Blog Post

Viral Marketing Done Right: Unexpected Performance

So, last week, I kvetched about the lies involved in viral marketing. But I do understand that there’s a basic truth to advertising: No one really likes the hard sell, and the soft one is often ineffective. So I wanted to offer a counterpoint — a positive example of viral marketing done right — because it is something that can be extremely powerful. Fortunately, the British viral marketing company RubberRepublic made my job a little easier by releasing Unexpected Performance last week.

In this clip, seven hidden cameras capture an impromptu musical performance in a terminal at Stanisted Airport (reminiscent of ImprovEverywhere’s Food Court Musical). Beginning with one custodian wailing out her desire for a packet of crisps, the piece soon explodes into a 14-person extravaganza, concluding with some brief text advertising, an online ticketing provider. Maybe I’m an easy touch for theater, but it’s one of the few ads I’ve ever seen that really inspired interest in the product advertised. What makes it so effective? Three things:

It doesn’t lie. While the video does not state up front what product it’s advertising, it doesn’t claim to be “found footage,” or an amateur recording, or anything other than what it is. In fact, it makes a big deal of mentioning up front that the production was put together by a large team of professionals. At the end, the text pops up, clear as anything. It isn’t exactly straightforward, but there’s no attempt at deception.

It’s really fun to watch. The performers are talented, the songwriting is tolerable and the hidden cameras do a great job of catching the surprised looks of those watching. I was more entertained by these three minutes than I was by the entirety of Chris Columbus’s Rent.

It’s relevant to the product being advertised. By capturing the looks on people’s faces as they’re ambushed by live performance, the ad is a poignant reminder of the joy of the theater. is a ticket-selling service, and the swift URL drop at the end of the video connects the message to the product.

See, advertisers? It’s not hard. Be relevant, be fun, and don’t lie. And the Internet will love you right back.

10 Responses to “Viral Marketing Done Right: Unexpected Performance

  1. Liz,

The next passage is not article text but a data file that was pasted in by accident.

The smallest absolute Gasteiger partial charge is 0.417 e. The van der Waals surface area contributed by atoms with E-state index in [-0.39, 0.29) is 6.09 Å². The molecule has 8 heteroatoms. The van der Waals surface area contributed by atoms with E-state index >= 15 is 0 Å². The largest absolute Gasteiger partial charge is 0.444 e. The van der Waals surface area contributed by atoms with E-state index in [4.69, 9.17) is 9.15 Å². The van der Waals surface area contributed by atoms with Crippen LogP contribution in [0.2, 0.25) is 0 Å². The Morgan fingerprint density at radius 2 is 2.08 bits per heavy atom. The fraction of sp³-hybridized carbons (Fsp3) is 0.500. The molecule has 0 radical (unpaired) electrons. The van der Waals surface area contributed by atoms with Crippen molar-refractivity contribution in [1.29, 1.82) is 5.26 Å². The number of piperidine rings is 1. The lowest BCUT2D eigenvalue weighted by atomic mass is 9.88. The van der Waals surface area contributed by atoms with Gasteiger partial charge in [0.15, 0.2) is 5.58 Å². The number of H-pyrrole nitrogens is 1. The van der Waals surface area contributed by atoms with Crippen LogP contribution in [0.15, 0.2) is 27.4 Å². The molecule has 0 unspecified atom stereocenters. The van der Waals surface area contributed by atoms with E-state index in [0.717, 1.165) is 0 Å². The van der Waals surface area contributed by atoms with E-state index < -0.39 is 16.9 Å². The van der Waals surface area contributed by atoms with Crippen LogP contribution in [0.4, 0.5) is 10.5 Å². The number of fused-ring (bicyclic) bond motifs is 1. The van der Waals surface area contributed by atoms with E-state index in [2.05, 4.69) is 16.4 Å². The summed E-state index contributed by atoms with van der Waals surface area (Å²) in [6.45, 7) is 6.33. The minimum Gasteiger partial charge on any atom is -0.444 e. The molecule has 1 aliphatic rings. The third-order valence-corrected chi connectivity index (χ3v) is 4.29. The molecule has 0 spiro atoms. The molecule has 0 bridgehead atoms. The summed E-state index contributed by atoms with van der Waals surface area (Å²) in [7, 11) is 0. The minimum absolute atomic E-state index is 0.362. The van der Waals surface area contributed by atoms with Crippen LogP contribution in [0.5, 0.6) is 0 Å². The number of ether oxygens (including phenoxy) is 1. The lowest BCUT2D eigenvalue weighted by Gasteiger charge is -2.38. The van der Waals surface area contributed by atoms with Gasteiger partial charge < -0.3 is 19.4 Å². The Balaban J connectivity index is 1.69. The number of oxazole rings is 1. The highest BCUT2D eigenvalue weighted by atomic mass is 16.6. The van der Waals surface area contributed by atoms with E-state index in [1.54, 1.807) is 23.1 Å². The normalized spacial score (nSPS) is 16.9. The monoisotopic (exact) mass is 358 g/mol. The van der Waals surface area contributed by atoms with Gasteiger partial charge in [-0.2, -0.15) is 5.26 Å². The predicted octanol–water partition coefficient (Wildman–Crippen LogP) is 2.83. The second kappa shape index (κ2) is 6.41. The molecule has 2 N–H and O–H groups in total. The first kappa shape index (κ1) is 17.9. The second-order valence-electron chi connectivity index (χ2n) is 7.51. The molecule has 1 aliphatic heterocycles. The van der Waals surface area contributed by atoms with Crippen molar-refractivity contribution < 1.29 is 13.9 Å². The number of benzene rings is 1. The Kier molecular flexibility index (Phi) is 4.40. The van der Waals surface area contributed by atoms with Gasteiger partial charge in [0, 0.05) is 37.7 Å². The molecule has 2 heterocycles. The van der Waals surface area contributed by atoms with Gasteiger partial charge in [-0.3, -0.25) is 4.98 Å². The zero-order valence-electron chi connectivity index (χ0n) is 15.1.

You ask: “Is this video’s honesty holding it back?”

    This is a British ad and the producers and advertiser arguably have a legal obligation to disclose the true nature of the video.

    In the UK, a large range of online “marketing” activities are now effectively banned under new legislation, the Consumer Protection from Unfair Trading Regulations 2008 act. This came into effect in May.

    It definitely covers fake blogs and fake blog posts and product ratings (eg on Amazon) that mislead consumers by covertly supporting a company or brand.

    An unattributed viral video might also fall under this legislation.

  2. Fair point about the fact that this owes a major debt to ImprovEverywhere. But what I wanted to spotlight was that this ad is set up like a sekrit viral ad, but at the end does come clean about its message, which is directly relevant to the content of the video. For me, this is much more effective than something like the Ray-Bans ads, which only suggest that their sunglasses are easily tossed on).

    It isn’t quite viral yet, true. Which leads to an interesting question — is this video’s honesty holding it back?

  3. It seems to me that the most successful “viral” campaigns we’ve seen from major corporations happen to be their best “oldteevee” commercials. I know this article is a counterpoint to corporations utilizing home-made style ads to get their message out, but the most viral ads out there are overtly professional. For example, the Dove Evolution spot, and Sony Bravia ads are all over the net, not just in sponsored slots, and they have millions of views. Even now, that old Honda Goldberg machine ad is still getting views, and its years old.
    If companies stopped trying to imitate what makes home-made video so special, and took advantage of their enormous resources to make their ads more interesting and unique, we’d all be better for it.

  4. I agree on the fact that this is a total rip-off. I see countless ads on TV that are knock-offs of original videos that became popular online.

    Clearly all these “creative” ad agencies are out of juice when the best they can do is steal other people’s inventiveness. Shame on whoever ripped improveverywhere off for this ad without even giving them credit.

  5. “(reminiscent of ImprovEverywhere’s Food Court Musical).”

    Ah, How about “Total Rip Off?”

    And how can you call it viral with only 169,260 in a week on YouTube?

    I’m sorry Liz I don’t mean to be a jerk here but am I missing something? How can you say this is done right?